The bench is very simple, at least in concept. It's a bench, one of many set all around the library. The library was build between 1897 - 1911 so this bench would most probably have been made by machine. Looking at the detail there is a lot of shaper and pin router work. The big difference between it and public furniture from the post depression period is that while machinery was used in its construction the design, especially the details of the design, the flowing curves and worked moldings go back to an earlier Victorian age of detailing. The Bauhaus movement argued that something made by machine should also like like it was made by machine and there was no need for detailing. But this bench, from a previous generation of design, really uses machines to enable detail. The designers still want to entertain our eyes, even while also making a comfortable place to sit.

The last photo is of a bit of molding on a wall near the bench. This must have been done nearly entirely by hand. I don't know if work like this was done to print and installed or if the rough moldings were fitted then taken down for carving. In any case this is a tour de force of architectural carving. This period was at the height of decorative architectural detail in the US. and it shows. It's just a decoration but it is solid - because it is at human height and it needs to withstand damage. It's detailed without being prissy, and fairly big. And the building is full of it. In wood, stone, and plaster. This isn't a single carving that is a centerpiece of something, it's a fairly nondescript decoration in a room full of decorations and a killer ceiling.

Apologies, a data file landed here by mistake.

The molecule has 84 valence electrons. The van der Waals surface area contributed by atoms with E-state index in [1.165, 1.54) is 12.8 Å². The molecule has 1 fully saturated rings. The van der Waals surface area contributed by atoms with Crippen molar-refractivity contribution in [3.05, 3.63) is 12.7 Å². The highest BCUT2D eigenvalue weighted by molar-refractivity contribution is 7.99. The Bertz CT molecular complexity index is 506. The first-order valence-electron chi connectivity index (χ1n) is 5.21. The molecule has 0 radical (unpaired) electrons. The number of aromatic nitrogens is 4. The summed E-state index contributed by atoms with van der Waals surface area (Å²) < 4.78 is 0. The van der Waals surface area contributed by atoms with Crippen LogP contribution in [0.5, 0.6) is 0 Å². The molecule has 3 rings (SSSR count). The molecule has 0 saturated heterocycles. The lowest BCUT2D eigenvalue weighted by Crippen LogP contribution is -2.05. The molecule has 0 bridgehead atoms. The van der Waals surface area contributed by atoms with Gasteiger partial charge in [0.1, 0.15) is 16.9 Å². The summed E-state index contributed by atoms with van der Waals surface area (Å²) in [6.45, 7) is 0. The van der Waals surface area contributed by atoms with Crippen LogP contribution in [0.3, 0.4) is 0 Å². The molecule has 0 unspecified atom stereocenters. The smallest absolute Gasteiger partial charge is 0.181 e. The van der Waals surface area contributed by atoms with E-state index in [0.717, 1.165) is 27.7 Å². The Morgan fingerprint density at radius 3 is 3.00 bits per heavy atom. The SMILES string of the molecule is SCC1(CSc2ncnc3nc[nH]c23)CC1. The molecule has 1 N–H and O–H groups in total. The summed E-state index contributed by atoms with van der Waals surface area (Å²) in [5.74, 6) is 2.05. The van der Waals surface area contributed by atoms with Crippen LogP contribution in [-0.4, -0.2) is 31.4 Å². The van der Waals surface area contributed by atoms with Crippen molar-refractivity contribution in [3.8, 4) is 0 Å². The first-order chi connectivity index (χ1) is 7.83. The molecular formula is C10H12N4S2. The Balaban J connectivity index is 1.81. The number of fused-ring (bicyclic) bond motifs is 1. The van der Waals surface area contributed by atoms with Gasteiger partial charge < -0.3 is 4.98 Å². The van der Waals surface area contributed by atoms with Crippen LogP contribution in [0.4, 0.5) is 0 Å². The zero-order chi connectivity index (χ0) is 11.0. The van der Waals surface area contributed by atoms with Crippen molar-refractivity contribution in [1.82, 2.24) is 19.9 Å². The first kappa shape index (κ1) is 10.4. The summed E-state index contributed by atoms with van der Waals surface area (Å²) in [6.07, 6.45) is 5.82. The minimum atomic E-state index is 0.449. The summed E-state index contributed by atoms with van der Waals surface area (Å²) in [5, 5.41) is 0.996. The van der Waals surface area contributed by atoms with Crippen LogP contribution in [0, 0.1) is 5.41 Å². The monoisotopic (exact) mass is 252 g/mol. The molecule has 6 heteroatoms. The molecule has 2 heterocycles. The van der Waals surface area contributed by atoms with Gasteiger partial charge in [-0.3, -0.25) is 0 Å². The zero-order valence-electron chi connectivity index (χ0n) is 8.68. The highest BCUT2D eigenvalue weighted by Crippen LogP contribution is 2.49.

N.B. I was very annoyed when a remodeling of our local library removed lots of indestructible oak chairs and tables and replaced them with melamine :(.
Architectural  Woodwork and a Look at Thomas Moser 5